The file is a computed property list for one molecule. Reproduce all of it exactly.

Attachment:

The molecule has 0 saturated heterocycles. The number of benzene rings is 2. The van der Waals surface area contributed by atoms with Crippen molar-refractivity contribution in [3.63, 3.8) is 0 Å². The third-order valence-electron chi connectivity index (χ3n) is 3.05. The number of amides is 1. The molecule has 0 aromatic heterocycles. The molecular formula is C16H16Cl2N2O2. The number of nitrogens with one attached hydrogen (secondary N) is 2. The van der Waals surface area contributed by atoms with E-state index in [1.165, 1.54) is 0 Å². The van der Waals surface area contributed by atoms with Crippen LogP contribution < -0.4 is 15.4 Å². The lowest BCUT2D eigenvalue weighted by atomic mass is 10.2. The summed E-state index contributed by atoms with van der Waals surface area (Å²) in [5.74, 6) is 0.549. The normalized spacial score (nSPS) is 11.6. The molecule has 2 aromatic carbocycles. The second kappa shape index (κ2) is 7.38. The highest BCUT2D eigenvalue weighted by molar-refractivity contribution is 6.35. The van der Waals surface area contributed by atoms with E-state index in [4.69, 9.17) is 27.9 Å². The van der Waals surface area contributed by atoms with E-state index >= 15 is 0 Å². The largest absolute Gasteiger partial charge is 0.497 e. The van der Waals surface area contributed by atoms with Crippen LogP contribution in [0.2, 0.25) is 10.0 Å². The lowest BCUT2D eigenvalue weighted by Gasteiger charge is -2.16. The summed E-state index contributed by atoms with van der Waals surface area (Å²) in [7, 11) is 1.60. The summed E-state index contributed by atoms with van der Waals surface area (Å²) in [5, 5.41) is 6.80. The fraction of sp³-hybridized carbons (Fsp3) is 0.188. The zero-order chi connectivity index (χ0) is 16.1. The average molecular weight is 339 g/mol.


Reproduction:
The molecule has 0 saturated heterocycles. The number of benzene rings is 2. The van der Waals surface area contributed by atoms with Crippen molar-refractivity contribution in [3.63, 3.8) is 0 Å². The third-order valence-electron chi connectivity index (χ3n) is 3.05. The number of amides is 1. The molecule has 0 aromatic heterocycles. The molecular formula is C16H16Cl2N2O2. The number of nitrogens with one attached hydrogen (secondary N) is 2. The van der Waals surface area contributed by atoms with E-state index in [1.165, 1.54) is 0 Å². The van der Waals surface area contributed by atoms with Crippen LogP contribution < -0.4 is 15.4 Å². The lowest BCUT2D eigenvalue weighted by atomic mass is 10.2. The summed E-state index contributed by atoms with van der Waals surface area (Å²) in [5.74, 6) is 0.549. The normalized spacial score (nSPS) is 11.6. The molecule has 2 aromatic carbocycles. The second kappa shape index (κ2) is 7.38. The highest BCUT2D eigenvalue weighted by molar-refractivity contribution is 6.35. The van der Waals surface area contributed by atoms with E-state index in [4.69, 9.17) is 27.9 Å². The van der Waals surface area contributed by atoms with E-state index >= 15 is 0 Å². The largest absolute Gasteiger partial charge is 0.497 e. The van der Waals surface area contributed by atoms with Crippen LogP contribution in [0.2, 0.25) is 10.0 Å². The lowest BCUT2D eigenvalue weighted by Gasteiger charge is -2.16. The summed E-state index contributed by atoms with van der Waals surface area (Å²) in [7, 11) is 1.60. The summed E-state index contributed by atoms with van der Waals surface area (Å²) in [5, 5.41) is 6.80. The fraction of sp³-hybridized carbons (Fsp3) is 0.188. The zero-order chi connectivity index (χ0) is 16.1. The average molecular weight is 339 g/mol.